Structural discrimination is alive and well in NZ. It makes nonsense of all the right-wing “one law for all” and beneficiary bashing rhetoric, but anyone with two honest brain cells in their head knows that it’s true. A new report from the Human Rights Commission is being released today:
Minorities not getting fair go, says watchdog
Structural discrimination is a “real and ongoing issue” and Maori, Pacific and ethnic people are not getting a fair go in New Zealand, a Human Rights Commission report says. The report – A Fair Go for All? – is being launched at the Diversity Forum in Auckland today.
Minority groups are being disadvantaged by the country’s one-size-fits-all system in public services, which does not account for different needs and values, the report says.
“Put simply, Maori, Pacific peoples and ethnic communities are not getting a fair go in New Zealand’s justice, health and education systems,” said Race Relations Commissioner Joris de Bres.
“The evidence is that a monocultural approach continues to fail Maori, Pacific and ethnic communities.”
Some communities have problems accessing systems and services here because of structural barriers, the report says.
Key social indicators point to significant inequalities between ethnic groups in New Zealand, the report says, with life expectancy for Maori and Pacific people lower than for Europeans. …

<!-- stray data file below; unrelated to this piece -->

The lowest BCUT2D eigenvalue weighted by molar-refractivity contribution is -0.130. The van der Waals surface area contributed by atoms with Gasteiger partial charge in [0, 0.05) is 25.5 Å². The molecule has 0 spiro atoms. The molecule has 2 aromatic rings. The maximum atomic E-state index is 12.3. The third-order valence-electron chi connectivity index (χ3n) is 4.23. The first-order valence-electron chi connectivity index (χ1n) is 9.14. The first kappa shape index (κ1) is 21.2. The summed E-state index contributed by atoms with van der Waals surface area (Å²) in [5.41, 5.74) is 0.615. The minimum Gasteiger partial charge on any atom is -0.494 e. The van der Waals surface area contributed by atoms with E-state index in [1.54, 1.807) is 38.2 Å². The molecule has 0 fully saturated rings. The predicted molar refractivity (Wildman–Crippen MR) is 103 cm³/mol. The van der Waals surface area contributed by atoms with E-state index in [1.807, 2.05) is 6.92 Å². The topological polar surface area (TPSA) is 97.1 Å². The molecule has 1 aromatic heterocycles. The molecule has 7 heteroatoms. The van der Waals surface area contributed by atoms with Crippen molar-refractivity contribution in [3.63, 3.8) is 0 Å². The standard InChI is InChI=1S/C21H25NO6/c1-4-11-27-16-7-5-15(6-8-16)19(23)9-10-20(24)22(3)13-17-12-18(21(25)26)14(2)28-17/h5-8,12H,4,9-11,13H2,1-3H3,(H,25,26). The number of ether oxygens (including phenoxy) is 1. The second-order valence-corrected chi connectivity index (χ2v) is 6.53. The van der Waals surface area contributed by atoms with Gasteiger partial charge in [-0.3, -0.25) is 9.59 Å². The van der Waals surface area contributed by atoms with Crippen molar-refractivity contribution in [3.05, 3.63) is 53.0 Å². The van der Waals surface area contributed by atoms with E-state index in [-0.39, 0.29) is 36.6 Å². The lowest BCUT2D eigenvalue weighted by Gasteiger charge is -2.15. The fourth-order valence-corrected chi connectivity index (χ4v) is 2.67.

The report aims to encourage discussion about initiatives to address inequalities by creating systemic change and to facilitate discussion between government agencies. ….
“Unfortunately, negative political opinion is sometimes used to erode small gains, programmes are shut down after only a few years’ implementation, targeted funding is cut and a refusal to see inequality in terms of ethnicity, despite evidence to the contrary, drives policy development.”
Just as one current example of what is going on:
Union members and their supporters occupied three Burger King stores on Queen St in protest at their treatment of immigrant workers. The move came as another union launched a network to improve the conditions of migrant workers. …
The union has taken cases to the Employment Relations Authority, saying Burger King is exploiting and abusing what it says is mainly a migrant work force that’s too scared to speak out. “It is because the company has told their managers to get them to quit their union because if they did speak to the union their visa wouldn’t be extended and then they’d have to go back to their homeland,” says Jerry Prakash of Unite Union. …
Mr Whitehead believes the number of migrant workers being exploited all across New Zealand could be in the hundreds of thousands.
From the same piece:
Burger King denies this, saying it doesn’t threaten its workers and that they are free to join unions.
Well they would, wouldn’t they. But this kind of protest doesn’t happen for no reason:
More than 40 protesters held an hour-long working conditions “teach-in” outside the Burger King outlet at Aotea Square in Auckland yesterday. … The Unite union national director, Mike Treen, said the protest was to speak up for the company’s workers about a culture of exploitation over pay and individuals being intimidated not to join the union.
We still have a long, long way to go before we eliminate structural discrimination in this country. And we won’t make any progress at all under a beneficiary-bashing “one law for all” type National government.